Compilers can be built in a pipeline.

Each stage in the pipeline is driven by syntax (‘pattern matching’).

Each stage strips out sugar and adds semantic information the next stage.

PT Pascal was one of the early attempts at building a compiler as a pipeline.

The stages in the pipeline are:

  1. Scanner
  2. Parser
  3. Semantic
  4. Coder


  • tokenizes the program text and passes a stream of tokens downstream.


  • Parses the incoming token stream and checks that they form legitimate phrases in the programming language being compiled
  • strips syntactic sugar from the stream before passing the stream downstream
  • aborts the pipeline if the incoming text does not form legitimate phrases.

Semantic Pass

  • creates tables for identifiers
  • checks declaration-before-use
  • creates tables for function signatures (args)
  • check that functions are called with appropriate number of args and types
  • reports errors, tries to recover and produce as many meaningful error messages as possible
  • aborts pipeline if any errors are found
  • augments the token stream with semantic information (e.g. location of variables - (parameters, temps, statics, etc.))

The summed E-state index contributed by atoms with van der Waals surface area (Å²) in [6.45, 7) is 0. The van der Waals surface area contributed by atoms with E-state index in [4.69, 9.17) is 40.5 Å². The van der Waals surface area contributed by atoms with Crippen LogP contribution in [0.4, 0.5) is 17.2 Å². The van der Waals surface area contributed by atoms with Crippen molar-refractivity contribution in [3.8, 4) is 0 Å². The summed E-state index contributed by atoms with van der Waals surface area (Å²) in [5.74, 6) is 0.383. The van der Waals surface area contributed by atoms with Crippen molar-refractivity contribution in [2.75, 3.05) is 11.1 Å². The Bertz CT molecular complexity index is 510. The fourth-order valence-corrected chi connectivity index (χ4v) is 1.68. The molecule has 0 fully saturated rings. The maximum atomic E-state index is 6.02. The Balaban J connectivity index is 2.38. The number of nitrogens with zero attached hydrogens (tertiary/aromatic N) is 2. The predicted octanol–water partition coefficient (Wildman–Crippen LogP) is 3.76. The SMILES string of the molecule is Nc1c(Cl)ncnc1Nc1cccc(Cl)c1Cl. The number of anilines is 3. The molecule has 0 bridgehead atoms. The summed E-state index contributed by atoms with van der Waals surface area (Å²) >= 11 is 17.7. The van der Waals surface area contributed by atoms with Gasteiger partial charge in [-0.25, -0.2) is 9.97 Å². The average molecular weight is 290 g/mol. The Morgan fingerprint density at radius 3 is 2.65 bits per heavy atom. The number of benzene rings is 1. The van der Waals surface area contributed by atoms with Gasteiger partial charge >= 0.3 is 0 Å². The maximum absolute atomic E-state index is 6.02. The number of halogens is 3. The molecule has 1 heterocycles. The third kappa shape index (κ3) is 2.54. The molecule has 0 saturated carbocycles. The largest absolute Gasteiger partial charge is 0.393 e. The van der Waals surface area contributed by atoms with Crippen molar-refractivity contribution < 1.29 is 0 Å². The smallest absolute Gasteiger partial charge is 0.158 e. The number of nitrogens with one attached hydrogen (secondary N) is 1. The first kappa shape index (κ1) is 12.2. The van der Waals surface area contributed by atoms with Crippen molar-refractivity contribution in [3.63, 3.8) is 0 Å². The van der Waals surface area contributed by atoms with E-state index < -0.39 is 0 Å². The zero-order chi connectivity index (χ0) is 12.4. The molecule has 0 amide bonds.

• if invoked, it is known that the input token stream represents a valid program
  • the Coder converts the incoming token stream into valid assembler opcodes+operands for a specific architecture
  • (see Orthogonal Code Generator follow-on for how retargetting can be generalized)


  • S/SL is a dataless language - objects and errors and tokens can only be referred to by handles, but not defined in S/SL (the implementation of objects is done in some underlying language, e.g. Pascal, C, etc.)
  • tokens are named with “t” as the first letter of the name
  • operations are named with “o” as the first letter of the name
  • objects are implemented in single-level Objects, called “mechanisms” (aka Modules)
  • objects are usually implemented as stacks (aka, “concatenative languages”, aka, “stack machines”, aka, “Forth-like”, aka mid-1900s version of “De Bruijn indexing”)
  • operations on objects usually involve the top-of-stack and, maybe, other elements near the tops of stacks

See Also

PT Pascal and S/SL

Names and Data Descriptors

Data Descriptors - a compile-time model of data and addressing

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